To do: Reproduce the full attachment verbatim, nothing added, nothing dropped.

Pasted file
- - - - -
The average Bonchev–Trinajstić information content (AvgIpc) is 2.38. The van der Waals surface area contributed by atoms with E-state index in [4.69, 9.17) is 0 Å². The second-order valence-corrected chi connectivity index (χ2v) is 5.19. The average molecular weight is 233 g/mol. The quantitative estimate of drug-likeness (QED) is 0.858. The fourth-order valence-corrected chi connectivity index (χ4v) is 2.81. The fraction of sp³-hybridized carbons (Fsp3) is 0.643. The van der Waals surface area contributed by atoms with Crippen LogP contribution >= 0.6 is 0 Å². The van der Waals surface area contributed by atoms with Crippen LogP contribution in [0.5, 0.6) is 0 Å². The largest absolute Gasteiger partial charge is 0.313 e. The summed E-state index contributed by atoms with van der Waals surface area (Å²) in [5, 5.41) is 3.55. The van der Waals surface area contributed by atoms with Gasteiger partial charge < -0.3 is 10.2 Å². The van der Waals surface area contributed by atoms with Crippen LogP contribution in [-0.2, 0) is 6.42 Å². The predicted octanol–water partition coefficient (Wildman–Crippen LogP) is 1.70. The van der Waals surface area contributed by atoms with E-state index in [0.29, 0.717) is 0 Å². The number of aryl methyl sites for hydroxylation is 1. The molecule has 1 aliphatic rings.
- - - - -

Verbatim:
The average Bonchev–Trinajstić information content (AvgIpc) is 2.38. The van der Waals surface area contributed by atoms with E-state index in [4.69, 9.17) is 0 Å². The second-order valence-corrected chi connectivity index (χ2v) is 5.19. The average molecular weight is 233 g/mol. The quantitative estimate of drug-likeness (QED) is 0.858. The fourth-order valence-corrected chi connectivity index (χ4v) is 2.81. The fraction of sp³-hybridized carbons (Fsp3) is 0.643. The van der Waals surface area contributed by atoms with Crippen LogP contribution >= 0.6 is 0 Å². The van der Waals surface area contributed by atoms with Crippen LogP contribution in [0.5, 0.6) is 0 Å². The largest absolute Gasteiger partial charge is 0.313 e. The summed E-state index contributed by atoms with van der Waals surface area (Å²) in [5, 5.41) is 3.55. The van der Waals surface area contributed by atoms with Gasteiger partial charge < -0.3 is 10.2 Å². The van der Waals surface area contributed by atoms with Crippen LogP contribution in [-0.2, 0) is 6.42 Å². The predicted octanol–water partition coefficient (Wildman–Crippen LogP) is 1.70. The van der Waals surface area contributed by atoms with E-state index in [0.29, 0.717) is 0 Å². The number of aryl methyl sites for hydroxylation is 1. The molecule has 1 aliphatic rings.